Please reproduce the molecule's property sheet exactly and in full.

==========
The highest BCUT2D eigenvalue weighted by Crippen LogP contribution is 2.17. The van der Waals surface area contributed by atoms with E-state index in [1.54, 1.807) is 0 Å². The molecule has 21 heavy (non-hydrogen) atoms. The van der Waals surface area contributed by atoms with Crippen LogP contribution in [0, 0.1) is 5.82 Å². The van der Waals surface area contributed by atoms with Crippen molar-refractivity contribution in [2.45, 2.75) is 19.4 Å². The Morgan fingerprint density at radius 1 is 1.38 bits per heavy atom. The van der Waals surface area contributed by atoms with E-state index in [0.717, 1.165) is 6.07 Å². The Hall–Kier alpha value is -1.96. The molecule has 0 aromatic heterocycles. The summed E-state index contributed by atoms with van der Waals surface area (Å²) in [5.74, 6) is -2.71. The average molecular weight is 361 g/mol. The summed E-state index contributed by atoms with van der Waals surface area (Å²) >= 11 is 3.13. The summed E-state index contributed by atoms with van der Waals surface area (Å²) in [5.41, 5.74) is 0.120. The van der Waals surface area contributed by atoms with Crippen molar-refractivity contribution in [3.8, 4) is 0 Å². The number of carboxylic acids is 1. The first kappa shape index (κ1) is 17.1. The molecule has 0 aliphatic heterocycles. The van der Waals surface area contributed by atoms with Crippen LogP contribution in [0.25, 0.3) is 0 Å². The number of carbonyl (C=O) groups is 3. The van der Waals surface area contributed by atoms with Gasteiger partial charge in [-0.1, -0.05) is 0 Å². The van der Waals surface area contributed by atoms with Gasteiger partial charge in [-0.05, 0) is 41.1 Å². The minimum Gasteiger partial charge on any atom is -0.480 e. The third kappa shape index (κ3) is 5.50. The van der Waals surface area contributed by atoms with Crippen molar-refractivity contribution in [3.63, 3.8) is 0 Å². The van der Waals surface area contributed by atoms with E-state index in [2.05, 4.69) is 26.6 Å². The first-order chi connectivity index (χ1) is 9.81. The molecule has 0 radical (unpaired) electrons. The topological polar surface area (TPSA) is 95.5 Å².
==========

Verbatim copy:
The highest BCUT2D eigenvalue weighted by Crippen LogP contribution is 2.17. The van der Waals surface area contributed by atoms with E-state index in [1.54, 1.807) is 0 Å². The molecule has 21 heavy (non-hydrogen) atoms. The van der Waals surface area contributed by atoms with Crippen LogP contribution in [0, 0.1) is 5.82 Å². The van der Waals surface area contributed by atoms with Crippen molar-refractivity contribution in [2.45, 2.75) is 19.4 Å². The Morgan fingerprint density at radius 1 is 1.38 bits per heavy atom. The van der Waals surface area contributed by atoms with E-state index in [0.717, 1.165) is 6.07 Å². The Hall–Kier alpha value is -1.96. The molecule has 0 aromatic heterocycles. The summed E-state index contributed by atoms with van der Waals surface area (Å²) in [5.74, 6) is -2.71. The average molecular weight is 361 g/mol. The summed E-state index contributed by atoms with van der Waals surface area (Å²) >= 11 is 3.13. The summed E-state index contributed by atoms with van der Waals surface area (Å²) in [5.41, 5.74) is 0.120. The van der Waals surface area contributed by atoms with Crippen molar-refractivity contribution in [3.8, 4) is 0 Å². The number of carboxylic acids is 1. The first kappa shape index (κ1) is 17.1. The molecule has 0 aliphatic heterocycles. The van der Waals surface area contributed by atoms with Crippen LogP contribution in [0.25, 0.3) is 0 Å². The number of carbonyl (C=O) groups is 3. The van der Waals surface area contributed by atoms with Gasteiger partial charge in [-0.1, -0.05) is 0 Å². The van der Waals surface area contributed by atoms with Gasteiger partial charge in [-0.05, 0) is 41.1 Å². The minimum Gasteiger partial charge on any atom is -0.480 e. The third kappa shape index (κ3) is 5.50. The van der Waals surface area contributed by atoms with Crippen molar-refractivity contribution in [3.63, 3.8) is 0 Å². The van der Waals surface area contributed by atoms with E-state index in [2.05, 4.69) is 26.6 Å². The first-order chi connectivity index (χ1) is 9.81. The molecule has 0 radical (unpaired) electrons. The topological polar surface area (TPSA) is 95.5 Å².